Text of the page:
Flammable (F) A liquid is considered to be flammable if it has a flash point less than 37.8 º C, e.g. chlorobenzene. Liquid substances and preparations having Flash points below 21 º C are said to be highly flammable, e.g. ethanol, methanol, propanol, toluene. Solids and preparations are highly flammable if they readily catch fire after brief contact with a source of ignition and continue to bum after removal of the source of ignition. Some substances and preparations, evolve highly flammable gases in dangerous quantities when they come into contact with water or damp air. Note: A liquid is considered to be combustible if it has a flash point of 37.8ºC or more, but less than 93.3ºC, as determined by the appropriate test method.
Extremely Flammable (F+) Liquids with flash points below 0 º C and boiling points below or equal to 35 º C (e.g. acetone, THF, ethyl acetate) and gaseous substances and preparations which are flammable in contact with air at ambient temperature and pressure Keep away from open fires, sources of heat and sparks. Flammable liquids should be stored in a well ventilated metal cabinet (with drip trays). Use a flammable storage cabinet or the shelf below a chemical fume hood.
NameFlash Point ºC acetaldehyde-38 acetone-18 acetonitrile6 acetyl chloride4 acrylonitrile0 benzene-11 butyl alcohols24-29 carbon disulfide-30 chlorobenzene28 chloromethane<0 cyclohexane-20 1,2-dichloroethane13 diethylamine26 diethyl carbonate25 diethyl ether-45 dioxan12 Examples F and F+ liquids
Oxidizing Agent (O) May cause fires when reacted with other materials such as alcohols, carbohydrates and cellulose. Keep away from combustible material. Keep container tightly closed. Should be stored separately from organic solvents and incompatible compounds. Examples Perchloric acid, chlorates and perchlorates Chromates, dichromates, permanganates, persulphates and periodates Nitric acid, nitrates, sodium nitrite Liquid oxygen and liquid air, peroxides
Explosive (E) Unstable compounds. May explode if subject to heat, shocks or friction. Store away from other materials. Avoid using if a safer alternative can be used. If this is not possible use the smallest possible quantity and do on a bench surrounded by safety screens (on all sides). Examples: Chlorates, perchlorates and peroxides. Acetylene gas Ammonium nitrate. Trinitrtoluene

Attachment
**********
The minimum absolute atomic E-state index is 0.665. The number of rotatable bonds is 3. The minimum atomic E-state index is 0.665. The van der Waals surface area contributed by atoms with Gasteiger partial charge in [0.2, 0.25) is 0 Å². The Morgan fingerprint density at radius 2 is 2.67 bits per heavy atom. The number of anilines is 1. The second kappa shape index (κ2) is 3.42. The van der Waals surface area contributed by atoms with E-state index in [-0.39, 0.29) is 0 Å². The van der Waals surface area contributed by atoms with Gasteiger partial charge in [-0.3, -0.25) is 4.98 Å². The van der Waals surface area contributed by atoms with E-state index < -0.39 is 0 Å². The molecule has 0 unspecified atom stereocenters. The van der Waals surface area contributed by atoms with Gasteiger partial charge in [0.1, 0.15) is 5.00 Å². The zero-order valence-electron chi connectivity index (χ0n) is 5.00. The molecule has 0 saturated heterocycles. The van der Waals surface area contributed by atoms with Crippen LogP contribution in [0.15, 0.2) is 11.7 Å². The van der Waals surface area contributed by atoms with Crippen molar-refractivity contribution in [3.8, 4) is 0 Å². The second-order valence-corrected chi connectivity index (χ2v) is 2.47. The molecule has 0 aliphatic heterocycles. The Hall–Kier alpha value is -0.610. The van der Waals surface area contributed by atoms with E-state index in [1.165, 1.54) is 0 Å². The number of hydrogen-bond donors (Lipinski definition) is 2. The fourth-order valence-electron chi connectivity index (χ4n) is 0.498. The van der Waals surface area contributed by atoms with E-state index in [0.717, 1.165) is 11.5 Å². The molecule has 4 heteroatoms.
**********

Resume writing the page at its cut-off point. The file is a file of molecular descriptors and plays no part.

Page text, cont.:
Environmentally dangerous (N) substances Can cause environmental damage, harmful to fish, aquatic organisms, other animals, plants or the ozone layer Do not empty into drains Examples Pesticides, varnishes, lead and mercury compounds, many copper salts, CFCs
What precautions should you take? Check the hazards of the particular solvents you use, the precautions to take when you use them and the procedures to follow in an emergency (MSDS sheets and container labels ). Always use a fume hood if harmful or toxic. Keep doors and windows open in confined spaces. Use breathing apparatus or chemical filters when dealing with poisonous or irritant substances outside the fume hood Keep protective equipment clean.
Use minimum amounts, use dispensers where possible to keep evaporation to a minimum and reduce spillage and keep lids on containers unless contents are being poured or dipped etc. Always wear goggles when heating chemicals, doing preparative chemistry, or standing near a chemical reaction. Avoid skin contact with solvents by wearing suitable protective clothing (gloves, lab coat, goggles or face shield etc).
Hand Protection Gloves must be resistant to the specific chemical with which you are working. For concentrated acids and alkalis or organic solvents, natural rubber, neoprene, or nitrile gloves are recommended. Remove gloves when opening doors, typing on computers or using the phone! For handling hot objects, gloves made of heat- resistant materials should be available and kept near the vicinity of ovens or furnaces. Special insulated gloves should be worn when handling very cold objects such as liquid Nitrogen (LN 2 ).
Do not eat or smoke in areas where there are solvents. Wash hands thoroughly before leaving the laboratory area and after changing gloves. Never use solvents for washing the skin. They remove the natural protective oils from the skin and can cause irritation and inflammation. May be toxic or facilitate absorption of a toxic chemical. Keep away from naked flames as very toxic gases may be given off (by chlorinated solvents) and many solvents are flammable.